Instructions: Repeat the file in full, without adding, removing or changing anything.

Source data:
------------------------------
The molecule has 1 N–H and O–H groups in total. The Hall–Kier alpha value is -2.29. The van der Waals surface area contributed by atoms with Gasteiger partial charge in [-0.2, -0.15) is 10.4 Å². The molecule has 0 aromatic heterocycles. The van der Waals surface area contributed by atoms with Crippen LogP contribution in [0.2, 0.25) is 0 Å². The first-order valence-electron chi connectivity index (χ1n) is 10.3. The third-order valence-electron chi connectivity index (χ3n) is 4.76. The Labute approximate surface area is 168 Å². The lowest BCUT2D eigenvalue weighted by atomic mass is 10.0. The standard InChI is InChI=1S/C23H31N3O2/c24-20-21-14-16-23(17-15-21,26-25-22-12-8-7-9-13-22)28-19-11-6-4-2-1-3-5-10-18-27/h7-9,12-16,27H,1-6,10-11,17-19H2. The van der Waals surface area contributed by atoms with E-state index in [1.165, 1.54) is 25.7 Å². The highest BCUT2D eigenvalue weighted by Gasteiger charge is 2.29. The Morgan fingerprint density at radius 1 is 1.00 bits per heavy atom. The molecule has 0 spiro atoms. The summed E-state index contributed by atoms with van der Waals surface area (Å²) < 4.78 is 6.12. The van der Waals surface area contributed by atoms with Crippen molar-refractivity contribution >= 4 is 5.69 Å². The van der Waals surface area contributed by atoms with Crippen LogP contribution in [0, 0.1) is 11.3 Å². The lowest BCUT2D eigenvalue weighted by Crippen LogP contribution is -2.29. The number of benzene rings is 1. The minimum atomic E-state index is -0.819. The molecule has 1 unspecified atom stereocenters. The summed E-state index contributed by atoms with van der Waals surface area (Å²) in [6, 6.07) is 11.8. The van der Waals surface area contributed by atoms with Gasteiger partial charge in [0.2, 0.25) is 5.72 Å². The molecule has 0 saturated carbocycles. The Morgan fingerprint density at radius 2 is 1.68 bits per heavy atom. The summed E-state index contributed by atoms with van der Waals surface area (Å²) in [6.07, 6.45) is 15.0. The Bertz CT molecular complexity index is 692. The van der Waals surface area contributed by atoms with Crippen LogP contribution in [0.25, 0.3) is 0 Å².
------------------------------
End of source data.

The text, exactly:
The molecule has 1 N–H and O–H groups in total. The Hall–Kier alpha value is -2.29. The van der Waals surface area contributed by atoms with Gasteiger partial charge in [-0.2, -0.15) is 10.4 Å². The molecule has 0 aromatic heterocycles. The van der Waals surface area contributed by atoms with Crippen LogP contribution in [0.2, 0.25) is 0 Å². The first-order valence-electron chi connectivity index (χ1n) is 10.3. The third-order valence-electron chi connectivity index (χ3n) is 4.76. The Labute approximate surface area is 168 Å². The lowest BCUT2D eigenvalue weighted by atomic mass is 10.0. The standard InChI is InChI=1S/C23H31N3O2/c24-20-21-14-16-23(17-15-21,26-25-22-12-8-7-9-13-22)28-19-11-6-4-2-1-3-5-10-18-27/h7-9,12-16,27H,1-6,10-11,17-19H2. The van der Waals surface area contributed by atoms with E-state index in [1.165, 1.54) is 25.7 Å². The highest BCUT2D eigenvalue weighted by Gasteiger charge is 2.29. The Morgan fingerprint density at radius 1 is 1.00 bits per heavy atom. The molecule has 0 spiro atoms. The summed E-state index contributed by atoms with van der Waals surface area (Å²) < 4.78 is 6.12. The van der Waals surface area contributed by atoms with Crippen molar-refractivity contribution >= 4 is 5.69 Å². The van der Waals surface area contributed by atoms with Crippen LogP contribution in [0, 0.1) is 11.3 Å². The lowest BCUT2D eigenvalue weighted by Crippen LogP contribution is -2.29. The number of benzene rings is 1. The minimum atomic E-state index is -0.819. The molecule has 1 unspecified atom stereocenters. The summed E-state index contributed by atoms with van der Waals surface area (Å²) in [6, 6.07) is 11.8. The van der Waals surface area contributed by atoms with Gasteiger partial charge in [0.2, 0.25) is 5.72 Å². The molecule has 0 saturated carbocycles. The Morgan fingerprint density at radius 2 is 1.68 bits per heavy atom. The summed E-state index contributed by atoms with van der Waals surface area (Å²) in [6.07, 6.45) is 15.0. The Bertz CT molecular complexity index is 692. The van der Waals surface area contributed by atoms with Crippen LogP contribution in [0.25, 0.3) is 0 Å².